This is a previous study that I participated in but it is still relevant and important to understand the relationship between debt and depression.
Nearly half of the people who have problems with debt are experiencing symptoms of depression, according to a survey by Myvesta, a nonprofit financial crisis center. The survey found that 49.3 percent of people with problem debt can be classified as depressed, of those 39.7 percent report symptoms of severe depression. In comparison, studies have shown that 9.5 percent of the general population is clinically depressed.
In August 2001, Myvesta surveyed 136 of its clients whose unsecured debts range from $1,000 to more than $100,000. Their ages range from 21 to 77 years old; incomes range from $6,000 to $165,000 per year. Participants were asked a series of questions about their financial situation and mood states using the Center for Epidemiological Studies Depression Scale (CES-D), an industry standard for measuring depression. They also were asked about other psychological factors such as social support and optimism.
“Single women are at the greatest risk for depression related to financial problems,” said Steve Rhode. Depression is typically thought of as a combination of feelings of hopelessness, inadequacy and other negative emotions and behaviors.
The survey found that 58 percent of women reported mild and major signs of depression, compared to 36 percent of men. More than six out of ten women reported their level of debt to be very bad, while 46 percent of men described their situation that way. Women think about debt troubles more often than men, and feel less competent to solve their problems. More than half of women reported their stress level to be high or very high.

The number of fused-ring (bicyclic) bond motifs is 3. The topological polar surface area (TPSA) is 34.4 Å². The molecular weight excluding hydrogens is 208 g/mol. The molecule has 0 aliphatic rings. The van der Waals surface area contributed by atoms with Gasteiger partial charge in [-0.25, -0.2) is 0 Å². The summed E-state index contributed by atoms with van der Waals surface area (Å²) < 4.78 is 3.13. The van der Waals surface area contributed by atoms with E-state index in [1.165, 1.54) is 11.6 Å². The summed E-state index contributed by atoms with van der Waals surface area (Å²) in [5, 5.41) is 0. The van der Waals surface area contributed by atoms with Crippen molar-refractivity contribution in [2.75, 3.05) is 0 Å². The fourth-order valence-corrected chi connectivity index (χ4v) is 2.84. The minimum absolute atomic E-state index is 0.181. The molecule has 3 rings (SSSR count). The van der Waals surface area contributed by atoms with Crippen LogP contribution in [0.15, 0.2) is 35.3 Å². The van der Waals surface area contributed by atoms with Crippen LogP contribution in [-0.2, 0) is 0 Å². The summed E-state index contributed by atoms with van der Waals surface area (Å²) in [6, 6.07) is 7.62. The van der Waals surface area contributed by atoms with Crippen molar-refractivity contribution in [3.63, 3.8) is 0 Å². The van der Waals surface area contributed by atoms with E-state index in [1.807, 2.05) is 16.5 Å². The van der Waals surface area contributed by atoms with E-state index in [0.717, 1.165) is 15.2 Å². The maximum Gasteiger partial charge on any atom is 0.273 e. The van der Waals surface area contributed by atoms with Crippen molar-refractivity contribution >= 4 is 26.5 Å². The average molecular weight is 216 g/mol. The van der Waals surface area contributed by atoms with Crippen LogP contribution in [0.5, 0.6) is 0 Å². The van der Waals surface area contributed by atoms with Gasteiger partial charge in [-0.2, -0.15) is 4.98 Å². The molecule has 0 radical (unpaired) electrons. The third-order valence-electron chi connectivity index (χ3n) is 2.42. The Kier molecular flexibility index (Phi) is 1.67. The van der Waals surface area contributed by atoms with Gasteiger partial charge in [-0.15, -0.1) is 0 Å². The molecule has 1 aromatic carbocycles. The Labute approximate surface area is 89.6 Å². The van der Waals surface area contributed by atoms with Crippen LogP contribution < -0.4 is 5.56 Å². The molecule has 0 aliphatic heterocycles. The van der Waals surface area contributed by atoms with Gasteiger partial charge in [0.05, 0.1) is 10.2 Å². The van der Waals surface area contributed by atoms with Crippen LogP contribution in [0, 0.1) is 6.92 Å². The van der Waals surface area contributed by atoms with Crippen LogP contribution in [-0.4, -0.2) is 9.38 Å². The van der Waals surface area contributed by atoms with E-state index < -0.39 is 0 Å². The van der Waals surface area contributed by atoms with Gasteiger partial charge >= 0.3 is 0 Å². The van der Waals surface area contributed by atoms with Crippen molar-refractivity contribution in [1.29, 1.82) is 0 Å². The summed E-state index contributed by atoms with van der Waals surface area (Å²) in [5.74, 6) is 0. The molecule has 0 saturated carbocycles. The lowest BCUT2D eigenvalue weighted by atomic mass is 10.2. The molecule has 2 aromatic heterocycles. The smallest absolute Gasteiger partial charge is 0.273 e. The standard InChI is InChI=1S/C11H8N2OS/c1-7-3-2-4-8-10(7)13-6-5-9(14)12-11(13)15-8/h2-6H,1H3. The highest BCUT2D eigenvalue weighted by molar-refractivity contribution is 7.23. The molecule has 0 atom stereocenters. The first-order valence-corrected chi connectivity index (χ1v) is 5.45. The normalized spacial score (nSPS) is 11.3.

“For women and men, too often financial problems equal depression,” said Rhode. “The survey found that it doesn’t matter how much debt or income a person has. In fact, many of our clients have incomes exceeding $100,000 a year. Depression affects people who have high and low debt and income.”
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The survey found that nine out of ten of all debtors feel some stress over their financial situation. Stress is commonly defined as emotional strain that manifests itself as fear and/or anxiety. Almost 50 percent of the respondents said debt caused their stress level to be high or very high. Seventy percent of respondent said they think about their debt very often or constantly.
“Depression creates an inability to conquer financial problems,” said Myvesta.org Staff Psychologist Joe James. “People become emotionally paralyzed, which leads to the inability to develop a plan or take action and compounds their financial problems. This is why people who are having money troubles should get extensive professional help as soon as possible.”
At the time of the survey Myvesta specialized in helping people with the financial and emotional issues surrounding money problems. “We are seeing more and more clients whose financial situations are tangled with a host of other emotional issues. The events of September 11 and a gloomy economic forecast are causing people to be even more worried about their financial future,” Dr. James added.